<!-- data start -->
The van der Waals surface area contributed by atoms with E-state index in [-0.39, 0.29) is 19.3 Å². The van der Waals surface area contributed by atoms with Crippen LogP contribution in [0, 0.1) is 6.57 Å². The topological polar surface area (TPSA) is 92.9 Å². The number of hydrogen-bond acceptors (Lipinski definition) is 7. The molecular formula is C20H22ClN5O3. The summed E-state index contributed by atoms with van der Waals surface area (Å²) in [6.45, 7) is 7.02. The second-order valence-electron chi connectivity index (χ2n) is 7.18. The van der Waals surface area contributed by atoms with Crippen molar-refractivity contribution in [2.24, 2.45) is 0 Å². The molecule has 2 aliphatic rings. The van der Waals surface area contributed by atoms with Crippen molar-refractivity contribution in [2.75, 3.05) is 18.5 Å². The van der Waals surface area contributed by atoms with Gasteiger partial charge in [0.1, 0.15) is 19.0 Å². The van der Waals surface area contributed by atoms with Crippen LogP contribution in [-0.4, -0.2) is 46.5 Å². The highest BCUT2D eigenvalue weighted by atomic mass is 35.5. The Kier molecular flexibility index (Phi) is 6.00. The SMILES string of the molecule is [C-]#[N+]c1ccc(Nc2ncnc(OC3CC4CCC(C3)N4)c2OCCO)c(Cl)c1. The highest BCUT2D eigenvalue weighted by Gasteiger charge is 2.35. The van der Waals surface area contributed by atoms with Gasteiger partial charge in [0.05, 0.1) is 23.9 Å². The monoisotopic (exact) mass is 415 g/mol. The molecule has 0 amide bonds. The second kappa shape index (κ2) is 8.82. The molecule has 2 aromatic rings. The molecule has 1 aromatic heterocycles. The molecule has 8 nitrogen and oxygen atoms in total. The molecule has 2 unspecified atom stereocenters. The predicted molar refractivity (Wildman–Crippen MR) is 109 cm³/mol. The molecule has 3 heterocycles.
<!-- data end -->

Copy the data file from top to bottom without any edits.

The van der Waals surface area contributed by atoms with E-state index in [-0.39, 0.29) is 19.3 Å². The van der Waals surface area contributed by atoms with Crippen LogP contribution in [0, 0.1) is 6.57 Å². The topological polar surface area (TPSA) is 92.9 Å². The number of hydrogen-bond acceptors (Lipinski definition) is 7. The molecular formula is C20H22ClN5O3. The summed E-state index contributed by atoms with van der Waals surface area (Å²) in [6.45, 7) is 7.02. The second-order valence-electron chi connectivity index (χ2n) is 7.18. The van der Waals surface area contributed by atoms with Crippen molar-refractivity contribution in [2.24, 2.45) is 0 Å². The molecule has 2 aliphatic rings. The van der Waals surface area contributed by atoms with Crippen molar-refractivity contribution in [2.75, 3.05) is 18.5 Å². The van der Waals surface area contributed by atoms with Gasteiger partial charge in [0.1, 0.15) is 19.0 Å². The van der Waals surface area contributed by atoms with Crippen LogP contribution in [-0.4, -0.2) is 46.5 Å². The highest BCUT2D eigenvalue weighted by atomic mass is 35.5. The Kier molecular flexibility index (Phi) is 6.00. The SMILES string of the molecule is [C-]#[N+]c1ccc(Nc2ncnc(OC3CC4CCC(C3)N4)c2OCCO)c(Cl)c1. The highest BCUT2D eigenvalue weighted by Gasteiger charge is 2.35. The van der Waals surface area contributed by atoms with Gasteiger partial charge in [0.05, 0.1) is 23.9 Å². The monoisotopic (exact) mass is 415 g/mol. The molecule has 0 amide bonds. The second kappa shape index (κ2) is 8.82. The molecule has 2 aromatic rings. The molecule has 1 aromatic heterocycles. The molecule has 8 nitrogen and oxygen atoms in total. The molecule has 2 unspecified atom stereocenters. The predicted molar refractivity (Wildman–Crippen MR) is 109 cm³/mol. The molecule has 3 heterocycles.